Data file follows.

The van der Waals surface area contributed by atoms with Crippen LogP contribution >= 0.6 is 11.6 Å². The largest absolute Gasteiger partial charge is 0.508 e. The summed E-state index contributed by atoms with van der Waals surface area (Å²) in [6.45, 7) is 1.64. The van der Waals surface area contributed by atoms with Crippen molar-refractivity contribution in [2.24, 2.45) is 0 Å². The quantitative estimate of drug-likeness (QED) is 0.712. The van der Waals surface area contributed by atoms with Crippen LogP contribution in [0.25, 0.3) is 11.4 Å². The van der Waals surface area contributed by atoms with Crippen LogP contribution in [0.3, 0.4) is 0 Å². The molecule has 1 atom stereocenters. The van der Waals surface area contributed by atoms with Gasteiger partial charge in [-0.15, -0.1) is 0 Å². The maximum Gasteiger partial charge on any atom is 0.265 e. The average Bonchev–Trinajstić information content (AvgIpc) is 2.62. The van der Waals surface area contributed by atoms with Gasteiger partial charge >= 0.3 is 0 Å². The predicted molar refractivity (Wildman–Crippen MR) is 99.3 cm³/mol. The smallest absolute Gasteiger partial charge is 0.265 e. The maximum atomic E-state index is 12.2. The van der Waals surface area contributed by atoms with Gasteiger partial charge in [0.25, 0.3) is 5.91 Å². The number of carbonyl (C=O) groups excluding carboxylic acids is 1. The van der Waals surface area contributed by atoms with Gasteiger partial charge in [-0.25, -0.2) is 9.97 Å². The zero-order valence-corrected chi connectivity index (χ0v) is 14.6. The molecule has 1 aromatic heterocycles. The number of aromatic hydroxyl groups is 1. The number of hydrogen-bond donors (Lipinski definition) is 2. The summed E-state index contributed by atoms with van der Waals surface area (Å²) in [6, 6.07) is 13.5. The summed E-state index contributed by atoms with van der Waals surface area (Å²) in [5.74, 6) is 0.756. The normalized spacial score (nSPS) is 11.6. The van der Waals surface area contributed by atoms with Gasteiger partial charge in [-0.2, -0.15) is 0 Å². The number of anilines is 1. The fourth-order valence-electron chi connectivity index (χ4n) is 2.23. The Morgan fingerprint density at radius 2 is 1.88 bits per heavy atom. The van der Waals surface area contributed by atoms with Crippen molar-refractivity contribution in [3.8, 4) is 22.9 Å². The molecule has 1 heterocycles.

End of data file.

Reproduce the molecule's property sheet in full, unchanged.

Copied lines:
The van der Waals surface area contributed by atoms with Crippen LogP contribution >= 0.6 is 11.6 Å². The largest absolute Gasteiger partial charge is 0.508 e. The summed E-state index contributed by atoms with van der Waals surface area (Å²) in [6.45, 7) is 1.64. The van der Waals surface area contributed by atoms with Crippen molar-refractivity contribution in [2.24, 2.45) is 0 Å². The quantitative estimate of drug-likeness (QED) is 0.712. The van der Waals surface area contributed by atoms with Crippen LogP contribution in [0.25, 0.3) is 11.4 Å². The van der Waals surface area contributed by atoms with Crippen LogP contribution in [0.3, 0.4) is 0 Å². The molecule has 1 atom stereocenters. The van der Waals surface area contributed by atoms with Gasteiger partial charge in [-0.15, -0.1) is 0 Å². The maximum Gasteiger partial charge on any atom is 0.265 e. The average Bonchev–Trinajstić information content (AvgIpc) is 2.62. The van der Waals surface area contributed by atoms with Gasteiger partial charge >= 0.3 is 0 Å². The predicted molar refractivity (Wildman–Crippen MR) is 99.3 cm³/mol. The smallest absolute Gasteiger partial charge is 0.265 e. The maximum atomic E-state index is 12.2. The van der Waals surface area contributed by atoms with Gasteiger partial charge in [0.25, 0.3) is 5.91 Å². The number of carbonyl (C=O) groups excluding carboxylic acids is 1. The van der Waals surface area contributed by atoms with Gasteiger partial charge in [-0.25, -0.2) is 9.97 Å². The zero-order valence-corrected chi connectivity index (χ0v) is 14.6. The molecule has 1 aromatic heterocycles. The number of aromatic hydroxyl groups is 1. The number of hydrogen-bond donors (Lipinski definition) is 2. The summed E-state index contributed by atoms with van der Waals surface area (Å²) in [6, 6.07) is 13.5. The summed E-state index contributed by atoms with van der Waals surface area (Å²) in [5.74, 6) is 0.756. The normalized spacial score (nSPS) is 11.6. The van der Waals surface area contributed by atoms with Gasteiger partial charge in [-0.2, -0.15) is 0 Å². The number of anilines is 1. The fourth-order valence-electron chi connectivity index (χ4n) is 2.23. The Morgan fingerprint density at radius 2 is 1.88 bits per heavy atom. The van der Waals surface area contributed by atoms with Crippen molar-refractivity contribution in [3.8, 4) is 22.9 Å². The molecule has 1 heterocycles.